Trillium Book Awards Author Reading 2015

On Writing, with Rita Deverell

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Rita Deverell

Open Book talks to writer and theatre artist Rita Deverell on the intersections between academics and activism, holding the Nancy’s Chair in Women’s Studies at Mount St. Vincent University, and the collection of plays she recently edited, Give Voice: Ten Plays (Playwrights Canada Press, 2011).

Open Book:

What initially prompted you to become the editor of Give Voice: Ten Plays from the Obsidian Theatre Company Playwright's Unit (Playwrights Canada Press, 2011)?

Rita Deverell:

I had the great pleasure and gift of being in Obsidian’s Playwrights Unit in 2008. At our SRO public reading I was talking with a retired editor of Playwrights Canada Press who said, "These plays would make a great book." The comment stayed in my mind, and since I’m in an academic environment from 2009-11 I have the leisure to edit books and offer to PCP and my fellow playwrights. They said yes!

OB:

What is the meaning of the anthology’s title?

RD:

The title was suggested by the book’s illustrator, my son Shelton Ramsay Deverell. I didn’t select him though, PCP did. For more of his fine work go to Sky Envelope. As to what it means, it’s hard for all writers to find voice/space. Obsidian gives voice to visible minority writers for whom it is even harder.

OB:

You are the current occupant of Nancy’s Chair in Women’s Studies at Mount St. Vincent University. How has this position spoken to your work as a creative writer as well?

RD:

Nancy’s Chair is permission to do my work. We just celebrated the 25th. Anniversary of the Chair whose terms are “a senior women’s studies scholar or distinguished women in some other aspect of Canadian life.” My work is in media, creative and journalistic writing, and as a theatre artist. I’ve been doing all of that while in the Chair, as well as teaching and making a ton of speeches.

OB:

How do you see the role of performance within the larger emancipatory project of women’s studies?

RD:

For the 100th anniversary of International Women’s Day I did a benefit performance of my first one-woman show, "Smoked Glass Ceiling", to raise money for the Mount’s women refugee students. Need I say more?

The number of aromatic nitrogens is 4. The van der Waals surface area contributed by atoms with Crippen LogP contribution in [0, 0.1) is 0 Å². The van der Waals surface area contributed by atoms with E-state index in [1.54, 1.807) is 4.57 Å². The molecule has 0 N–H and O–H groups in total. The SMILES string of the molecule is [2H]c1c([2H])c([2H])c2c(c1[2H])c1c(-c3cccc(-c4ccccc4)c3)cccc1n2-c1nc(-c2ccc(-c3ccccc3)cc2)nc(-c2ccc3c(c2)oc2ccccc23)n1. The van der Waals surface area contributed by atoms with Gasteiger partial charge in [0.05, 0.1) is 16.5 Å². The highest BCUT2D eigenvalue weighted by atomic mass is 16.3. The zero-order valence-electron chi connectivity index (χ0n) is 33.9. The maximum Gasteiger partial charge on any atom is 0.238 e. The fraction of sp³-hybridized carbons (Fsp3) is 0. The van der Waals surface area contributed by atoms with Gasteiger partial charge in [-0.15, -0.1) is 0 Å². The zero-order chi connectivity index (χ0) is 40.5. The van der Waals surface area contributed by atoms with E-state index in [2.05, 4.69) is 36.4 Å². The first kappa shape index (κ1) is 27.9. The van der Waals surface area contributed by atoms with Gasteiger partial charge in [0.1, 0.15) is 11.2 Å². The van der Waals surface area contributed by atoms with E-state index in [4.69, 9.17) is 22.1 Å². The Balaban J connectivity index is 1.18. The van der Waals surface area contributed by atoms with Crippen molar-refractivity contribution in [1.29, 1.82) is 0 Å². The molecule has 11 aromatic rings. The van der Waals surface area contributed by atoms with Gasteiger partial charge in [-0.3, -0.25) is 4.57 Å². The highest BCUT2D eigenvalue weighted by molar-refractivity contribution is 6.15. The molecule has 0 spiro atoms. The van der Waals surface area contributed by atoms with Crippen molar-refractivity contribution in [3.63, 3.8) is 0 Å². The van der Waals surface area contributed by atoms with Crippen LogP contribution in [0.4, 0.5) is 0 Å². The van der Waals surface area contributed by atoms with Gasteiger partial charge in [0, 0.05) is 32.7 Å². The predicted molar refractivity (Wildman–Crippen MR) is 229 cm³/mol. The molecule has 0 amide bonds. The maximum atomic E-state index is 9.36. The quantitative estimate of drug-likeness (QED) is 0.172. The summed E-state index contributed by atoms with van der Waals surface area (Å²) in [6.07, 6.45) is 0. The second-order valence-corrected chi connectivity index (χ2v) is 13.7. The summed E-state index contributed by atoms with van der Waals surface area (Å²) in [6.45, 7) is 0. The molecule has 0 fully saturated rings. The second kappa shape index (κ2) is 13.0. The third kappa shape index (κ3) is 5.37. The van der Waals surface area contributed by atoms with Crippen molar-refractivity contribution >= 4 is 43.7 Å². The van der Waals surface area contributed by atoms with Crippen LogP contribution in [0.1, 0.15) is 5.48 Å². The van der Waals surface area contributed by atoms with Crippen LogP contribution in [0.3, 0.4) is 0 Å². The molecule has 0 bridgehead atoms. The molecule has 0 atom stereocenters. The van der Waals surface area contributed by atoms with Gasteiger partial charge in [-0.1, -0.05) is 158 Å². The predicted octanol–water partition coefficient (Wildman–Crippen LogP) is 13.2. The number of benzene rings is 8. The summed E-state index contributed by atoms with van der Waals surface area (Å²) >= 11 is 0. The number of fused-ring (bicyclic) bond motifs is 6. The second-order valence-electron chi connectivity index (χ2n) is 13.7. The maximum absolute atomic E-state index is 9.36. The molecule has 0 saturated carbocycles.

OB:

Virginia Woolf once said, "A woman must have money and a room of her own if she is to write fiction." What does this quote mean to you? What does this room symbolize for you, as a writer/scholar?

RD:

Both the money and the room are real for me, no symbolism in sight. I must arrange my life always so I have space and support, eliminate the crazy makers, work with nourishing people, and pass it on.

OB:

Who are your favourite women writers and why?

RD:

My hobby since the age of 9 has been reading detective fiction. In that genre I adore Amanda Cross, Donna Leon, and Pamela Thomas-Graham. Less leisurely is Toni Morrison, Djanet Sears, Colleen Wagner, and Wendy Lill. I could go on.

OB:

Are you currently at work with any new projects?

RD:

You betcha. Two screenplays, an anthology of the work of Nancy’s Chairs, an essay on creativity, and a book chapter for the Aboriginal Healing Foundation. I’m also being a mentor to three individuals at the moment, which is another project. I’m 65 so I have to hurry!




Rita Deverell is a writer, academic, and broadcaster, and known as the first woman to lead a journalism program in Canada in her position as Director of the School of Journalism at the University of Regina in the 1980s. She is currently the Nancy's Chair at Mount Saint Vincent University, a post that honours women scholars and activists who have contributed to the advancement of women everywhere.

For more information about Rita Deverell, please visit her blog.

Buy this book at your local independent bookstore or online at Chapters/Indigo or Amazon. You can also order it from the Playwrights Canada website, here.

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